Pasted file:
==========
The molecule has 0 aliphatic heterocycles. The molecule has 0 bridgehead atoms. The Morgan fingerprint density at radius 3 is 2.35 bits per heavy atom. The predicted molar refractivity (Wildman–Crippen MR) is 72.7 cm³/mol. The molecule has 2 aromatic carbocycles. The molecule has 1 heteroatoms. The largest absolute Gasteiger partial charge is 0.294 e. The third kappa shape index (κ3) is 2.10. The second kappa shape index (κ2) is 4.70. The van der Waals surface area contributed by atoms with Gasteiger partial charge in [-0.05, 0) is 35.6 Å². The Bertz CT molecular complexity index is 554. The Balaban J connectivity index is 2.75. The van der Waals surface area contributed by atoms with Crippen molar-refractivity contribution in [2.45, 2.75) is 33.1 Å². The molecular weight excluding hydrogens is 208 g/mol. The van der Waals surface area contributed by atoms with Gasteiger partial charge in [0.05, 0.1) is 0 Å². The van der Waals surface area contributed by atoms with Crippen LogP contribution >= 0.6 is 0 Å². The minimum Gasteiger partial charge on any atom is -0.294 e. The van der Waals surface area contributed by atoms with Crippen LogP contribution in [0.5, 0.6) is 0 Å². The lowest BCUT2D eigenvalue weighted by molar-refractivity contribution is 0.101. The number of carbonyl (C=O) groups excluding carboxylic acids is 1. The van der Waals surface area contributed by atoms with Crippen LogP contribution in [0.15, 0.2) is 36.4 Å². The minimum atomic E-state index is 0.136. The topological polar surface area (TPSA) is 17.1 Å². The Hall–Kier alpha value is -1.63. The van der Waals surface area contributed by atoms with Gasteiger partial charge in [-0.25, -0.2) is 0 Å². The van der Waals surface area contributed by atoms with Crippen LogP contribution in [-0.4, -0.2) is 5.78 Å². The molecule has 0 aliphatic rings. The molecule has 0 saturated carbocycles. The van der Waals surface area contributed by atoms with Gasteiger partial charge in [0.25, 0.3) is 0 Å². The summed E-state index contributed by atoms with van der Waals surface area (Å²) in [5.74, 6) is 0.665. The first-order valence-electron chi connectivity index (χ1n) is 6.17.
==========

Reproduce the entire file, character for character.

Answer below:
The molecule has 0 aliphatic heterocycles. The molecule has 0 bridgehead atoms. The Morgan fingerprint density at radius 3 is 2.35 bits per heavy atom. The predicted molar refractivity (Wildman–Crippen MR) is 72.7 cm³/mol. The molecule has 2 aromatic carbocycles. The molecule has 1 heteroatoms. The largest absolute Gasteiger partial charge is 0.294 e. The third kappa shape index (κ3) is 2.10. The second kappa shape index (κ2) is 4.70. The van der Waals surface area contributed by atoms with Gasteiger partial charge in [-0.05, 0) is 35.6 Å². The Bertz CT molecular complexity index is 554. The Balaban J connectivity index is 2.75. The van der Waals surface area contributed by atoms with Crippen molar-refractivity contribution in [2.45, 2.75) is 33.1 Å². The molecular weight excluding hydrogens is 208 g/mol. The van der Waals surface area contributed by atoms with Gasteiger partial charge in [0.05, 0.1) is 0 Å². The van der Waals surface area contributed by atoms with Crippen LogP contribution >= 0.6 is 0 Å². The minimum Gasteiger partial charge on any atom is -0.294 e. The van der Waals surface area contributed by atoms with Crippen LogP contribution in [0.5, 0.6) is 0 Å². The lowest BCUT2D eigenvalue weighted by molar-refractivity contribution is 0.101. The number of carbonyl (C=O) groups excluding carboxylic acids is 1. The van der Waals surface area contributed by atoms with Crippen LogP contribution in [0.15, 0.2) is 36.4 Å². The minimum atomic E-state index is 0.136. The topological polar surface area (TPSA) is 17.1 Å². The Hall–Kier alpha value is -1.63. The van der Waals surface area contributed by atoms with Gasteiger partial charge in [-0.25, -0.2) is 0 Å². The van der Waals surface area contributed by atoms with Crippen LogP contribution in [-0.4, -0.2) is 5.78 Å². The molecule has 0 aliphatic rings. The molecule has 0 saturated carbocycles. The van der Waals surface area contributed by atoms with Gasteiger partial charge in [0.25, 0.3) is 0 Å². The summed E-state index contributed by atoms with van der Waals surface area (Å²) in [5.74, 6) is 0.665. The first-order valence-electron chi connectivity index (χ1n) is 6.17.